PINCH ME, I MUST BE DREAMING...
From The Cancer Chronicles #15
© April 1993 by Ralph W. Moss, Ph.D.
"Traditional medicine is failing its patients. For too long, doctors, hospitals, insurance companies and the Government have ignored healing techniques developed outside the medical establishment."
This blast at the establishment does not come from The Cancer Chronicles, but from the New York Times. Yes, the Times, which until recently treated alternative medicine like frantic reports of UFOs uploading passengers on the Great Lawn.
The above is from an Op-Ed piece (1/30/93) by Charles R. Halpern, head of the Nathan Cummings Foundation. "What should be done?," he asks. ³The National Institutes of Health recently established an Office of Alternative Medicine, but its $2 million research budget is woefully inadequate and should be increased." Pinch me, I must be dreaming.
A RUSH TO ALTERNATIVES
A January New England Journal of Medicine article proved what many of us suspected: that Americans are turning to unconventional therapies in unprecedented numbers.
"Patients Rushing to Alternatives," is how the Times' Natalie Angier phrased it (1/28/93). [She also wrote the glowing piece on OAM director Joe Jacobs in the Tuesday Science Times, 3/16/93, breaking that section¹s long-term boycott of alternative medicine.]
The NEJM survey was conducted by David M. Eisenberg of Harvard Medical School, who is also an OAM advisor. It showed that one-third of all Americans used alternative treatments in 1990 and made more visits to unorthodox practitioners than to all primary and family care physicians, pediatricians and internists combined! Doing so, they spent more money on such treatments, $13.7 billion, than on out-of-pocket hospital expenses. And most came away satisfied customers.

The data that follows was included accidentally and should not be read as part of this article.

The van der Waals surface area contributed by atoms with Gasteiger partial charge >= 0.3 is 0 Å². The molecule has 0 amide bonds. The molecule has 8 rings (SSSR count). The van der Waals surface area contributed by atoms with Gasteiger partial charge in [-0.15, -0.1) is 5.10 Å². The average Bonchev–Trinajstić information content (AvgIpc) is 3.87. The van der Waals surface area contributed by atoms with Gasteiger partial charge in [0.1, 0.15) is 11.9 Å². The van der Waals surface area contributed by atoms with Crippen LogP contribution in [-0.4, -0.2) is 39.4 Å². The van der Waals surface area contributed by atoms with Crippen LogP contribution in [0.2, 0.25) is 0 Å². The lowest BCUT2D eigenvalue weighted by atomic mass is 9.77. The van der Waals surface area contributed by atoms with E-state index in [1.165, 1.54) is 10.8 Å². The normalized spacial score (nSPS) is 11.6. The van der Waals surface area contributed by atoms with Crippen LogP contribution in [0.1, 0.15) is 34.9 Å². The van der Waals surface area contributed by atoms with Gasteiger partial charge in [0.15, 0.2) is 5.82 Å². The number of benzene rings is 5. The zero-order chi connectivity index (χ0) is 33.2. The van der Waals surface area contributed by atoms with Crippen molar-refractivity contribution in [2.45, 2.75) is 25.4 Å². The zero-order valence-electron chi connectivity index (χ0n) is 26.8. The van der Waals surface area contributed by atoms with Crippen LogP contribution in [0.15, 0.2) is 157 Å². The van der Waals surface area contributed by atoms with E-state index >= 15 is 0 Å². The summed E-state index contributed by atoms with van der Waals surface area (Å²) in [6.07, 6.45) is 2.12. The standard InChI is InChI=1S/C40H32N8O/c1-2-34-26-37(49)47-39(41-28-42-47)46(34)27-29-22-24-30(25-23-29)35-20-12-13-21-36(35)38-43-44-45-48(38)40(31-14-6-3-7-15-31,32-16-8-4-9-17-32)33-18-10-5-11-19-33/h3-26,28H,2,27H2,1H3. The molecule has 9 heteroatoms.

Eisenberg's report sent shock waves through the the medical establishment but signalled the media that they could now write about such "new" things as Ayurveda and Traditional Chinese Medicine. The rush to alternatives garnered headlines on the front pages of most newspapers, including USA Today.
Hard on its heels came a five-part Bill Moyers PBS special, "Healing and the Mind." (A book derived from the series is number one on the Times best seller list.) David Eisenberg was featured in the first segment. David is an alternative medicine maven, for sure, but what was really amazing was his mastery of Chinese, which he speaks better than some of us Brooklynites talk English. This series has proved to be an excellent introduction to alternative medical ideas for millions of people.
On February 28, 60 Minutes aired an excellent segment, "Sharks Don't Get Cancer," produced by Gail Eisen and hosted by Mike Wallace. The piece focused on the shark's almost-total immunity to cancer, which is attributed substances in its all-cartilage skeleton. The program revealed positive results in a recent clinical trial in Cuba, confirmed by US docs.
At the end of the program, 60 Minutes announced that a panel of the OAM had recommended that Dr. Charles Simone carry out clinical trials with shark cartilage. This raised some eyebrows in official Washington, but an OAM team did visit Dr. Simone in New Jersey in mid-March [see page 1].
So what¹s next? An orderly OAM test with full government approval? Hope so, but the paranoiac mind runs to FDA agents seizing shark's fin soup from astounded diners in Chinatown, American boat people fleeing for medical freedom to Cuba, and ATF agents (seen everywhere these days), in their macho windbreakers, chasing greedy shark smugglers through the Florida Keys? Stay tuned.
LORENZO II: THE PRIORITY STRUGGLE
And talking of movie scenarios, go see Lorenzo's Oil, the film by Dr. George Miller about two persistent laypeople, Augusto and Michaela Odone, who uncover a non-toxic treatment for their son's illness, ALD.
Yet, according to Dr. W. B. Rizzo of Richmond, VA, "The idea was derived entirely by me." He told the Times' Gina Kolata (2/9/93), "It was not Mr. Odone's idea. Everything started with [my] finding." Let's get this straight: laypeople laying claim to the intellectual property of academic researchers? This may be just the twist we need for the sequel! Have your quacks call my quacks in the morning....
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